Alice's Adventures in Wonderland

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  • Analysis Of Alice's Adventures In Wonderland: Through The Looking Glass By Lewis Carroll

    Charles Dodgson was the real name of the author who wrote Alice’s Adventures in Wonderland and the sequel Through the Looking Glass. For his writing he went under the pen name Lewis Carroll. Along with writing he was also an English logician, mathematician, and photographer. He had a lot of siblings; 7 girls and 4 boys were born to his parents. He was the third child born and their oldest son. He also went through a lot of illnesses, one left him deaf in one ear. He had a stutter, but Carroll…

    Words: 957 - Pages: 4
  • Gender Roles In Alice's Adventures In Wonderland

    behaviour. Author, Charles Lutwidge Dodgson, more commonly known as Lewis Carroll, challenges the patriarchal gender roles in the Victorian Era by exchanging the typical attributes associated with males and females in his literary work of Alice’s Adventures in Wonderland. Swapping gender roles is important, especially in the Victorian Era, as it serves as a means to pinpoint how extreme male-dominated or extreme female-dominated features are absurd, or almost…

    Words: 1734 - Pages: 7
  • Joyce Carol Oates '' Alice's Adventures In Wonderland'

    the country and started her education in a small one-room school house where books and writing sources were very limited. Early on as a child Oates quickly developed a love for writing and literature. Her first inspiration was the book “Alice’s Adventures in Wonderland”, a gift from her paternal grandmother. Much like the story that inspired her, Oates was a dedicated fan of fictional worlds in her writings. In high school, Oates continued writing and at fifteen wrote her first novel which was…

    Words: 365 - Pages: 2
  • Comparing Alice's Adventures In Wonderland And Through The Looking Glass

    relationship with younger females (“Petal Pixel.”), he was an extraordinary author who opened the gates of imagination to everyone with his most famous books “Alice's Adventures in Wonderland” and “Through the Looking Glass”. But in order to understand Lewis Carroll, we must comprehend him, his life, and his most important work “Alice's Adventures in Wonderland”. Lewis Carroll was born on January 27,182, in a small village just outside of Daresbury, Cheshire, England. He was the eldest boy…

    Words: 1436 - Pages: 6
  • Alice's Identity

    A big hole, talking animals and an adventure that may never end, helps a little girl find out who she truly is. While symbols are not always clear, through direct characterization, anthropomorphism, and real world connections, Lewis Carroll utilizes an exceptional understanding of the development of Alice’s identity in Alice’s Adventures in Wonderland. Direct characterization helps to create a better understanding of symbols in Alice’s Adventures in Wonderland. The Cheshire cat, establishes…

    Words: 750 - Pages: 3
  • Nonsense In Alice In Wonderland

    Lewis Carroll’s Alice’s Adventures in Wonderland (2009) and Edward Lear’s The Owl and the Pussycat (1871) are works of literature that both use “nonsense” to convey a story. In what follows I will argue that nonsense is significant, especially in children’s literature, as it is a useful tool for education, and promotes individuality of thoughts. The use of nonsense in literature challenges rules and it allows for the brain to think outside of the restricted boundaries of teaching, which…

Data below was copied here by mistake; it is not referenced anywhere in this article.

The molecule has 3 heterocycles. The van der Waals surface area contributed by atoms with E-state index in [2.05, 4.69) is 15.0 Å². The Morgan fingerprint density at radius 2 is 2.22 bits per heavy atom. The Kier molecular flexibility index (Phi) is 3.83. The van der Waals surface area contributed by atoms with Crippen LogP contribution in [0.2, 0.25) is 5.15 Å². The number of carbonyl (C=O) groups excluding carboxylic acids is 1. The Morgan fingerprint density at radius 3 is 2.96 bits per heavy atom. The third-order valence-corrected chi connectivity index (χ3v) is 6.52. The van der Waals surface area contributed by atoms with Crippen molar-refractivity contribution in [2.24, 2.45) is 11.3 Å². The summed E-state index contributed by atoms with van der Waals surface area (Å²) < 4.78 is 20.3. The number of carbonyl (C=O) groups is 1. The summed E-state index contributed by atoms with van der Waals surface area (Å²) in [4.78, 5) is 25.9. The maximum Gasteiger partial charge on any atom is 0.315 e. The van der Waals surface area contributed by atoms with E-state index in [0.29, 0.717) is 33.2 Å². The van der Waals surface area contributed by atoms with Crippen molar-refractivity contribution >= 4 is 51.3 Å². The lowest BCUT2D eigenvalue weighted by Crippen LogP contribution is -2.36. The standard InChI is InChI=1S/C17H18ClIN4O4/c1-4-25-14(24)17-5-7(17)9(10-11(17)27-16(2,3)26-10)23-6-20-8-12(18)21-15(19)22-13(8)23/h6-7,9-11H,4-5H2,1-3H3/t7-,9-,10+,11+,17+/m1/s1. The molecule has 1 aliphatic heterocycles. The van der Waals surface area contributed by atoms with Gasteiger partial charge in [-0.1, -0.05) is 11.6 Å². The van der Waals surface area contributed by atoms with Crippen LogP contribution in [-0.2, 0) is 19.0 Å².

Words: 1490 - Pages: 6
  • Wonderland Identity

    novel, Alice’s Adventures in Wonderland, Lewis Carroll is attempting to show Alice maturing from a child to a young adult. Before Alice’s tumble down the Rabbit hole and trip to Wonderland, she had gone through a phase in which she believed that everything could be explained and all questions had a reasonable answer. In the real world this was the case, but not in Wonderland. This leads to the inevitable outcome of her confusion between the real world and the “imaginary” world of Wonderland.…

    Words: 1200 - Pages: 5
  • Tale Of Wonderland Title Analysis

    keys being tossed on the glass table in the doorway, or my sister’s bubbly laugh. It’s a name that I’ve grown up. Alice and her adventures. To analyze it, Alice is our lense throughout the novel. She trots the trails of wonderland, watching a baby become a big, played croquet with a flamig, and my favorite, puzzling over riddles at a chaotic tea party. These are her adventures. In all honesty, I believe the significance goes beyond the context of the book. This amazing classic was published…

    Words: 1069 - Pages: 5
  • Alice In Wonderland Symbolism Essay

    “Curiouser and curiouser!” is the exclamation Alice cries out as she witnesses the absurdities of Wonderland, a magical and frightening, dream world (Carroll 8). It is a statement all readers can certainly agree with as Alice makes her way through a plethora of different, but equally disturbing settings. Her journey begins simply enough at the bank of a river with her sister, when out of the blue, a white, clothed, talking* rabbit hops past her. Alice hastily follows it right into an…

    Words: 1093 - Pages: 5
  • Theme Of Satire In Alice In Wonderland

    In his 1865 novel, Alice’s Adventures in Wonderland, Lewis Carroll introduced a world where madness, silliness, and idiosyncrasies trumped logic and rational thought. In constructing such a world, it comes as no surprise that the author chose to parody real life works of art to further reinforce this idea of madness. However, Carroll’s use of parody is more than just a clever way to humor the reader. Lewis Carroll frequently utilizes parody in Alice’s Adventures in Wonderland in the form of…

    Words: 1379 - Pages: 6
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